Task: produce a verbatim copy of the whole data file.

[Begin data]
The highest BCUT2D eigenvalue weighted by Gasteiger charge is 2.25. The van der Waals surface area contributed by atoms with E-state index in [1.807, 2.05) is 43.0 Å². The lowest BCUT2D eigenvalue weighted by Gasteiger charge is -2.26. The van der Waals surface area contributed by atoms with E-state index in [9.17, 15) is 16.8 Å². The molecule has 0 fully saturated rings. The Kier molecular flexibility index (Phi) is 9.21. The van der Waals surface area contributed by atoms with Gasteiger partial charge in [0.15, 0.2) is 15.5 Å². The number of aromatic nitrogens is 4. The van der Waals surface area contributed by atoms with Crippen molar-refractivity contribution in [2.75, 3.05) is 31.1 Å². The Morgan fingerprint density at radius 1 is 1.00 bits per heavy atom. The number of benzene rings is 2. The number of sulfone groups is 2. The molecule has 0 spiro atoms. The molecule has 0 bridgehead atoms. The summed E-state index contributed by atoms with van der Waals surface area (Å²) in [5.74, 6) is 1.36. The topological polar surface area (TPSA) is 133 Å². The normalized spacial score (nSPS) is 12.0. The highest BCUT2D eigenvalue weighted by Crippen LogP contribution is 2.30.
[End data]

The highest BCUT2D eigenvalue weighted by Gasteiger charge is 2.25. The van der Waals surface area contributed by atoms with E-state index in [1.807, 2.05) is 43.0 Å². The lowest BCUT2D eigenvalue weighted by Gasteiger charge is -2.26. The van der Waals surface area contributed by atoms with E-state index in [9.17, 15) is 16.8 Å². The molecule has 0 fully saturated rings. The Kier molecular flexibility index (Phi) is 9.21. The van der Waals surface area contributed by atoms with Gasteiger partial charge in [0.15, 0.2) is 15.5 Å². The number of aromatic nitrogens is 4. The van der Waals surface area contributed by atoms with Crippen molar-refractivity contribution in [2.75, 3.05) is 31.1 Å². The Morgan fingerprint density at radius 1 is 1.00 bits per heavy atom. The number of benzene rings is 2. The number of sulfone groups is 2. The molecule has 0 spiro atoms. The molecule has 0 bridgehead atoms. The summed E-state index contributed by atoms with van der Waals surface area (Å²) in [5.74, 6) is 1.36. The topological polar surface area (TPSA) is 133 Å². The normalized spacial score (nSPS) is 12.0. The highest BCUT2D eigenvalue weighted by Crippen LogP contribution is 2.30.